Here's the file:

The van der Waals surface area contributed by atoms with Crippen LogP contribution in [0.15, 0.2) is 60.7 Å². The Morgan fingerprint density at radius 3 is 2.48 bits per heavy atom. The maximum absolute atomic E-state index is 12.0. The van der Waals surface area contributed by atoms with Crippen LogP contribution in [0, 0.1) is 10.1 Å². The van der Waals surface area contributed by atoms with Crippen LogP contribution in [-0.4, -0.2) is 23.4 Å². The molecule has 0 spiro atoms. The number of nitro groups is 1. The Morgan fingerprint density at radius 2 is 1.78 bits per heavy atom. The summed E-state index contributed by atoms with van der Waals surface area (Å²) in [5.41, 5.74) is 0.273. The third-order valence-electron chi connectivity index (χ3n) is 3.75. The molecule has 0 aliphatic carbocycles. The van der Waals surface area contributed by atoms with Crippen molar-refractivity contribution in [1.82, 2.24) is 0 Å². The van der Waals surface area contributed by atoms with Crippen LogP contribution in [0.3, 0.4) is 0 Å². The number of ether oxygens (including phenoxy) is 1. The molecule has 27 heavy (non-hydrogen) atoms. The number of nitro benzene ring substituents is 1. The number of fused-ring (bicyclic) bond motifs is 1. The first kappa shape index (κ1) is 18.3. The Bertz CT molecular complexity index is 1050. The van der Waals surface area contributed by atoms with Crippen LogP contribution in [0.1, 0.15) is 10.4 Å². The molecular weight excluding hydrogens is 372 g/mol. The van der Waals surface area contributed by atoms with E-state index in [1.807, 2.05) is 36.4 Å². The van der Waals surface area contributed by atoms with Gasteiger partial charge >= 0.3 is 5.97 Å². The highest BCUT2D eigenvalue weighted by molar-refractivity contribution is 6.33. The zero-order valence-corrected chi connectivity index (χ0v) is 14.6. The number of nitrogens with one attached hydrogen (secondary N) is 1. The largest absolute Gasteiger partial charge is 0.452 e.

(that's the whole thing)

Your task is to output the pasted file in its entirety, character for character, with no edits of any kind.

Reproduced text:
The van der Waals surface area contributed by atoms with Crippen LogP contribution in [0.15, 0.2) is 60.7 Å². The Morgan fingerprint density at radius 3 is 2.48 bits per heavy atom. The maximum absolute atomic E-state index is 12.0. The van der Waals surface area contributed by atoms with Crippen LogP contribution in [0, 0.1) is 10.1 Å². The van der Waals surface area contributed by atoms with Crippen LogP contribution in [-0.4, -0.2) is 23.4 Å². The molecule has 0 spiro atoms. The number of nitro groups is 1. The Morgan fingerprint density at radius 2 is 1.78 bits per heavy atom. The summed E-state index contributed by atoms with van der Waals surface area (Å²) in [5.41, 5.74) is 0.273. The third-order valence-electron chi connectivity index (χ3n) is 3.75. The molecule has 0 aliphatic carbocycles. The van der Waals surface area contributed by atoms with Crippen molar-refractivity contribution in [1.82, 2.24) is 0 Å². The van der Waals surface area contributed by atoms with Crippen LogP contribution in [0.3, 0.4) is 0 Å². The number of ether oxygens (including phenoxy) is 1. The molecule has 27 heavy (non-hydrogen) atoms. The number of nitro benzene ring substituents is 1. The number of fused-ring (bicyclic) bond motifs is 1. The first kappa shape index (κ1) is 18.3. The Bertz CT molecular complexity index is 1050. The van der Waals surface area contributed by atoms with Crippen LogP contribution in [0.1, 0.15) is 10.4 Å². The molecular weight excluding hydrogens is 372 g/mol. The van der Waals surface area contributed by atoms with E-state index in [1.807, 2.05) is 36.4 Å². The van der Waals surface area contributed by atoms with Gasteiger partial charge >= 0.3 is 5.97 Å². The highest BCUT2D eigenvalue weighted by molar-refractivity contribution is 6.33. The zero-order valence-corrected chi connectivity index (χ0v) is 14.6. The number of nitrogens with one attached hydrogen (secondary N) is 1. The largest absolute Gasteiger partial charge is 0.452 e.